Drupal 7: Ready or not?
At local Drupal group meetings I've been to lately, the big question among those of us who build sites with Drupal is (as you might guess): Is it time to switch to Drupal 7? I can't give you a simple yes or no answer to this question -- I think it depends on your situation, mainly due to the state of contributed modules and some key core bugs -- how disappointing! Drupal 7 was released on January 5 of this year -- it has been out for more than seven months -- and the D7CX (Drupal 7 Contrib Experience) pledge (which many signed and few fulfilled), and the promise to keep the core bug numbers down was supposed to mean that Drupal 7 (unlike Drupal 6) would really be usable on its release date. I'm not blaming the core developers or module maintainers for the fact that it wasn't -- we're all volunteers on the Drupal project. Fixing core bugs is not always the most exciting work, and updating a module from Drupal 6 to Drupal 7 (and providing a data migration path) is not exactly easy or automatic. But it's still a disappointment that for all of the hype about D7CX and the bug counts, more than seven months after the release of Drupal 7 I am still not convinced that it's time for everyone to switch.
So let's return to the practical question: Is it time for you to switch to Drupal 7? As I said above, I think it depends on your situation:
- If you have a staff of programmers, and a large-budget project: Yes. If you are willing to expend enough effort, you can most certainly build a web site in Drupal 7 with whatever functionality you want, and it's a LOT better than Drupal 6 in many respects. But this case is a very small percentage of all Drupal projects.
- If you are building a web site that doesn't need any contributed modules at all: Yes. You can almost certainly also upgrade an existing Drupal 6 site with no contributed modules to Drupal 7. But this case is also pretty rare.
- If you have an existing Drupal 6 site with contributed modules (and a smaller budget): Probably not, although the answer to this is getting steadily closer to Yes, as module maintainers find the time (or someone funds them) to port their modules to Drupal 7 and/or build a data migration path.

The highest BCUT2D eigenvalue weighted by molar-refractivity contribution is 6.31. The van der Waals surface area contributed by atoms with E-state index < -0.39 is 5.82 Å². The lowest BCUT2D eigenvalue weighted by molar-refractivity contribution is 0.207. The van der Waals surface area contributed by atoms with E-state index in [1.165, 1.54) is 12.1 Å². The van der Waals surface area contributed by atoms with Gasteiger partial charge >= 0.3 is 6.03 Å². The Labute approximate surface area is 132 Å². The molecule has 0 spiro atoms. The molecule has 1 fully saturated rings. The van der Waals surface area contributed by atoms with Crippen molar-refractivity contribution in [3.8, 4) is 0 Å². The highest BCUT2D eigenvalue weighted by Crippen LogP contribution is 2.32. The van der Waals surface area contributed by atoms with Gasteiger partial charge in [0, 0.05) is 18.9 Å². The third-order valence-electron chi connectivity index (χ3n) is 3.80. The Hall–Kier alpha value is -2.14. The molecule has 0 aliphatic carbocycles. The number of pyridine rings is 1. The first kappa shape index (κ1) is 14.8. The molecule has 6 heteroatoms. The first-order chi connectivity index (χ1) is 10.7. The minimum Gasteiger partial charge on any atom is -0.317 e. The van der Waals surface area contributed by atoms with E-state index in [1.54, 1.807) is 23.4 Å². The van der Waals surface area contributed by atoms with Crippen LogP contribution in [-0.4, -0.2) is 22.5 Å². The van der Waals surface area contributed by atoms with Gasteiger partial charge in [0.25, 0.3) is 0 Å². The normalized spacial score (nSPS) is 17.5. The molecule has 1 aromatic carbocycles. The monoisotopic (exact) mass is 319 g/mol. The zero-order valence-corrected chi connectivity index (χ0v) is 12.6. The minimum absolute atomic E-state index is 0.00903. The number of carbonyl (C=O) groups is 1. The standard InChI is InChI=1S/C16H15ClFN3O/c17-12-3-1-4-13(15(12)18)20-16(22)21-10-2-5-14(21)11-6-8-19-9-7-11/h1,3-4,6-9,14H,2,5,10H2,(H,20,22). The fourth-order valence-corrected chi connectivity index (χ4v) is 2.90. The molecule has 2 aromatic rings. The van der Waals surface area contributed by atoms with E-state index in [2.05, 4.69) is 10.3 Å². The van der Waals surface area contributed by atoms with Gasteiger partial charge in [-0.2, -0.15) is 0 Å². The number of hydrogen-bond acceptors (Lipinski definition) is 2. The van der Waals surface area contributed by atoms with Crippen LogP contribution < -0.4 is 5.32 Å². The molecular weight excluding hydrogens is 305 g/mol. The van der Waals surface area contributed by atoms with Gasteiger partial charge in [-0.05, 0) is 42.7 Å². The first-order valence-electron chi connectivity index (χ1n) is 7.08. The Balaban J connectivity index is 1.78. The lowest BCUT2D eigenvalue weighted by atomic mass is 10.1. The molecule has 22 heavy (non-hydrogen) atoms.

- If you are building a new site with contributed modules (and a smaller budget): Probably not. I'm sure many people would disagree with me on that answer, but having recently had the (dubious) pleasure of working on a couple of Drupal 7 website projects, I am sticking to that answer. Two problems I ran into on my recent projects will serve to illustrate:
- Internationalization: if your site will be multi-lingual and uses Views, you will need the Internationalization Views module. However, as of this writing, it is completely unusable -- the base Internationalization module was updated recently, in a way that made Internationalization Views completely break (this will hopefully be fixed soon). And I ran into several other Internationalization issues as well, which don't have solutions on the horizon (beyond the expedient solutions I had to adopt: hack core, hack contrib, turn off validations that were causing me problems, etc.) (and I do mean hack! In the sense of ugly, rough cuts).
- Complex queries: In several situations I'm aware of, there are some bugs in database queries that cause them to return no results. I've personally run into it when building Views with complex filters, and there is another reported core issue when using Search with content access permissions.
If you are willing to do some programming or patching, you can probably get around these types of issues -- just don't expect everything to work well "out of the box".... Which I think was the promise/intention of the D7CX and bug count efforts?
In summary: although Core is getting better all the time, in reality you can't build most sites without using at least a few contributed modules (and most sites will want to use a custom or contributed theme, too). So maybe we need to concentrate more on the contrib ecosystem, and the impacts that changing Core have on Contrib, rather than just thinking about how to make Drupal core even more awesome, efficient, and usable. And (although everyone hates them), maybe we should consider even lower thresholds for bug counts, and count it as a critical bug if some change in Core breaks a bunch of contributed modules? Something to consider, anyway... Let's not have a multiple-month delay in Drupal 8 between its release and when I can definitely say "Yes, it's time to switch".